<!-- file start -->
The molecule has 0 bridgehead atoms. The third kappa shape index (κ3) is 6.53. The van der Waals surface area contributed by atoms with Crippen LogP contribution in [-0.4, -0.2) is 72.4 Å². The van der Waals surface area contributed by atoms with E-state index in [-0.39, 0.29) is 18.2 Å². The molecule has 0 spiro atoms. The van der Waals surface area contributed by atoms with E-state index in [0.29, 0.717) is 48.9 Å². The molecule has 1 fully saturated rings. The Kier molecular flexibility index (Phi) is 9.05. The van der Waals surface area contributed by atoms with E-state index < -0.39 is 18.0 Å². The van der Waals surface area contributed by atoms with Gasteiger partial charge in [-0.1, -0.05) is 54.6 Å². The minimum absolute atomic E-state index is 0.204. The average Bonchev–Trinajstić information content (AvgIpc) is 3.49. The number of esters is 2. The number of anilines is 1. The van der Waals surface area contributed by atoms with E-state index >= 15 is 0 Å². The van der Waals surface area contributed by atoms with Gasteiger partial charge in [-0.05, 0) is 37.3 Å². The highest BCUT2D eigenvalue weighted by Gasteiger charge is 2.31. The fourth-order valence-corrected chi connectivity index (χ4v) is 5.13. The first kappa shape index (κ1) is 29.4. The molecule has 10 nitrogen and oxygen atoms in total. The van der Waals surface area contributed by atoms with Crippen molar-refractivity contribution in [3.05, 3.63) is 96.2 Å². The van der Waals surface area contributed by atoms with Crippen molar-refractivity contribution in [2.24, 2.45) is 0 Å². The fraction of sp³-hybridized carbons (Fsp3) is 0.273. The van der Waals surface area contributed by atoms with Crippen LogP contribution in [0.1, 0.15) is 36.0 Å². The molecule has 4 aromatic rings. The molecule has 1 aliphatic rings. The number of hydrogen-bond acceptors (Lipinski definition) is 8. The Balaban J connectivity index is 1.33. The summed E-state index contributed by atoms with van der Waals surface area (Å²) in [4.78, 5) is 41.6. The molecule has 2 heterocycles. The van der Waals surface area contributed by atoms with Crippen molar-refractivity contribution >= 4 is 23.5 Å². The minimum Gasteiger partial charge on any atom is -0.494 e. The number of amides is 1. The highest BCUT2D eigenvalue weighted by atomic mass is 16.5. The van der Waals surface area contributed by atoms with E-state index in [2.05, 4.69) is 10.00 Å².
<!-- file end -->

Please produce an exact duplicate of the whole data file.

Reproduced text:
The molecule has 0 bridgehead atoms. The third kappa shape index (κ3) is 6.53. The van der Waals surface area contributed by atoms with Crippen LogP contribution in [-0.4, -0.2) is 72.4 Å². The van der Waals surface area contributed by atoms with E-state index in [-0.39, 0.29) is 18.2 Å². The molecule has 0 spiro atoms. The van der Waals surface area contributed by atoms with E-state index in [0.29, 0.717) is 48.9 Å². The molecule has 1 fully saturated rings. The Kier molecular flexibility index (Phi) is 9.05. The van der Waals surface area contributed by atoms with E-state index < -0.39 is 18.0 Å². The van der Waals surface area contributed by atoms with Gasteiger partial charge in [-0.1, -0.05) is 54.6 Å². The minimum absolute atomic E-state index is 0.204. The average Bonchev–Trinajstić information content (AvgIpc) is 3.49. The number of esters is 2. The number of anilines is 1. The van der Waals surface area contributed by atoms with E-state index >= 15 is 0 Å². The van der Waals surface area contributed by atoms with Gasteiger partial charge in [-0.05, 0) is 37.3 Å². The highest BCUT2D eigenvalue weighted by Gasteiger charge is 2.31. The fourth-order valence-corrected chi connectivity index (χ4v) is 5.13. The first kappa shape index (κ1) is 29.4. The molecule has 10 nitrogen and oxygen atoms in total. The van der Waals surface area contributed by atoms with Crippen molar-refractivity contribution in [3.05, 3.63) is 96.2 Å². The van der Waals surface area contributed by atoms with Crippen molar-refractivity contribution in [2.24, 2.45) is 0 Å². The fraction of sp³-hybridized carbons (Fsp3) is 0.273. The van der Waals surface area contributed by atoms with Crippen LogP contribution in [0.1, 0.15) is 36.0 Å². The molecule has 4 aromatic rings. The molecule has 1 aliphatic rings. The number of hydrogen-bond acceptors (Lipinski definition) is 8. The Balaban J connectivity index is 1.33. The summed E-state index contributed by atoms with van der Waals surface area (Å²) in [4.78, 5) is 41.6. The molecule has 2 heterocycles. The van der Waals surface area contributed by atoms with Crippen molar-refractivity contribution >= 4 is 23.5 Å². The minimum Gasteiger partial charge on any atom is -0.494 e. The number of amides is 1. The highest BCUT2D eigenvalue weighted by atomic mass is 16.5. The van der Waals surface area contributed by atoms with E-state index in [2.05, 4.69) is 10.00 Å².